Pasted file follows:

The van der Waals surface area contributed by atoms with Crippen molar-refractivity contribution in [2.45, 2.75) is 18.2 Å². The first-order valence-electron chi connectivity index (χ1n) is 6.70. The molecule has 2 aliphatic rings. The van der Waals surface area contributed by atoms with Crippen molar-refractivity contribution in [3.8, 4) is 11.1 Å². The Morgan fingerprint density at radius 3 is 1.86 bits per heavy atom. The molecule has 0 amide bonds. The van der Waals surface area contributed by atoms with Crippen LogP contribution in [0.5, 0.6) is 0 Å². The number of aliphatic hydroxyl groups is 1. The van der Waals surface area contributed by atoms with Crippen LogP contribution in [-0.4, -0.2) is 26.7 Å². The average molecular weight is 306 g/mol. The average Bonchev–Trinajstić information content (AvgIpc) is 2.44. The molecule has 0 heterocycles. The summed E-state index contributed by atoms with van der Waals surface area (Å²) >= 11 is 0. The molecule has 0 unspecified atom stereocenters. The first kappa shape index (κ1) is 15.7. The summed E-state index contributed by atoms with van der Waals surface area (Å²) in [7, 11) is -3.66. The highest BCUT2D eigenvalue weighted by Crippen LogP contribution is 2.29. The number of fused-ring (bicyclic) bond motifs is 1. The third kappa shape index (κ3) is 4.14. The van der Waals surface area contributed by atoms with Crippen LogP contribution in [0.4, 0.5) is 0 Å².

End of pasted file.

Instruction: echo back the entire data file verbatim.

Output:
The van der Waals surface area contributed by atoms with Crippen molar-refractivity contribution in [2.45, 2.75) is 18.2 Å². The first-order valence-electron chi connectivity index (χ1n) is 6.70. The molecule has 2 aliphatic rings. The van der Waals surface area contributed by atoms with Crippen molar-refractivity contribution in [3.8, 4) is 11.1 Å². The Morgan fingerprint density at radius 3 is 1.86 bits per heavy atom. The molecule has 0 amide bonds. The van der Waals surface area contributed by atoms with Crippen LogP contribution in [0.5, 0.6) is 0 Å². The number of aliphatic hydroxyl groups is 1. The van der Waals surface area contributed by atoms with Crippen LogP contribution in [-0.4, -0.2) is 26.7 Å². The average molecular weight is 306 g/mol. The average Bonchev–Trinajstić information content (AvgIpc) is 2.44. The molecule has 0 heterocycles. The summed E-state index contributed by atoms with van der Waals surface area (Å²) >= 11 is 0. The molecule has 0 unspecified atom stereocenters. The first kappa shape index (κ1) is 15.7. The summed E-state index contributed by atoms with van der Waals surface area (Å²) in [7, 11) is -3.66. The highest BCUT2D eigenvalue weighted by Crippen LogP contribution is 2.29. The number of fused-ring (bicyclic) bond motifs is 1. The third kappa shape index (κ3) is 4.14. The van der Waals surface area contributed by atoms with Crippen LogP contribution in [0.4, 0.5) is 0 Å².